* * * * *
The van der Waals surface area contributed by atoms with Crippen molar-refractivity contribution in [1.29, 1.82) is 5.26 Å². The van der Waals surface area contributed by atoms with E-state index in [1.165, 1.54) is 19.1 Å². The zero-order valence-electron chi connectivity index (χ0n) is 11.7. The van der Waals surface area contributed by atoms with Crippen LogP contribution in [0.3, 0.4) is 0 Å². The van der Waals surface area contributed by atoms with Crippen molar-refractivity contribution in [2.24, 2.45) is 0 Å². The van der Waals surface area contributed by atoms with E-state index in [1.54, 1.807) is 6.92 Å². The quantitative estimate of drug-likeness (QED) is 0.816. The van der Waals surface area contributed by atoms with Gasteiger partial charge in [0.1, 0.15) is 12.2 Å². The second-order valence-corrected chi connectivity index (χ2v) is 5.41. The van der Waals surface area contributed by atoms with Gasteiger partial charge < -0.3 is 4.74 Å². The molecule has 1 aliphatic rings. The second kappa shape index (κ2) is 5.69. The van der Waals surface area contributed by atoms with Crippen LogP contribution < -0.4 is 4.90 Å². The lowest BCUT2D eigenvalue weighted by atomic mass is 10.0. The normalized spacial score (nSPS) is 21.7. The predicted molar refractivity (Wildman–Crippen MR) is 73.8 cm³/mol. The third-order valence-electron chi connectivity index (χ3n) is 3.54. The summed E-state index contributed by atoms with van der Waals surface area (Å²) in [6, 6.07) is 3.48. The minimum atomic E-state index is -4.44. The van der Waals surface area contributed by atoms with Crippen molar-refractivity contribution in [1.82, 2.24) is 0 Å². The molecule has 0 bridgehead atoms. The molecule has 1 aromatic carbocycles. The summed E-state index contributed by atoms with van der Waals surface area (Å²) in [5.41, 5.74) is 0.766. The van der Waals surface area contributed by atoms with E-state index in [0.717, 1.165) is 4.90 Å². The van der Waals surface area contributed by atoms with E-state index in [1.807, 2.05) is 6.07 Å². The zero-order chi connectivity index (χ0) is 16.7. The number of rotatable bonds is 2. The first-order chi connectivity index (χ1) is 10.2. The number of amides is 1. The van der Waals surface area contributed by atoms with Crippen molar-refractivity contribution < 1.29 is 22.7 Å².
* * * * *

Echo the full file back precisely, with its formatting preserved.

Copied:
The van der Waals surface area contributed by atoms with Crippen molar-refractivity contribution in [1.29, 1.82) is 5.26 Å². The van der Waals surface area contributed by atoms with E-state index in [1.165, 1.54) is 19.1 Å². The zero-order valence-electron chi connectivity index (χ0n) is 11.7. The van der Waals surface area contributed by atoms with Crippen LogP contribution in [0.3, 0.4) is 0 Å². The van der Waals surface area contributed by atoms with Crippen molar-refractivity contribution in [2.24, 2.45) is 0 Å². The van der Waals surface area contributed by atoms with E-state index in [1.54, 1.807) is 6.92 Å². The quantitative estimate of drug-likeness (QED) is 0.816. The van der Waals surface area contributed by atoms with Gasteiger partial charge in [0.1, 0.15) is 12.2 Å². The second-order valence-corrected chi connectivity index (χ2v) is 5.41. The van der Waals surface area contributed by atoms with Gasteiger partial charge < -0.3 is 4.74 Å². The molecule has 1 aliphatic rings. The second kappa shape index (κ2) is 5.69. The van der Waals surface area contributed by atoms with Crippen LogP contribution < -0.4 is 4.90 Å². The lowest BCUT2D eigenvalue weighted by atomic mass is 10.0. The normalized spacial score (nSPS) is 21.7. The predicted molar refractivity (Wildman–Crippen MR) is 73.8 cm³/mol. The third-order valence-electron chi connectivity index (χ3n) is 3.54. The summed E-state index contributed by atoms with van der Waals surface area (Å²) in [6, 6.07) is 3.48. The minimum atomic E-state index is -4.44. The van der Waals surface area contributed by atoms with Crippen molar-refractivity contribution in [1.82, 2.24) is 0 Å². The molecule has 0 bridgehead atoms. The molecule has 1 aromatic carbocycles. The summed E-state index contributed by atoms with van der Waals surface area (Å²) in [5.41, 5.74) is 0.766. The van der Waals surface area contributed by atoms with E-state index in [0.717, 1.165) is 4.90 Å². The van der Waals surface area contributed by atoms with E-state index in [1.807, 2.05) is 6.07 Å². The zero-order chi connectivity index (χ0) is 16.7. The number of rotatable bonds is 2. The first-order chi connectivity index (χ1) is 10.2. The number of amides is 1. The van der Waals surface area contributed by atoms with Crippen molar-refractivity contribution < 1.29 is 22.7 Å².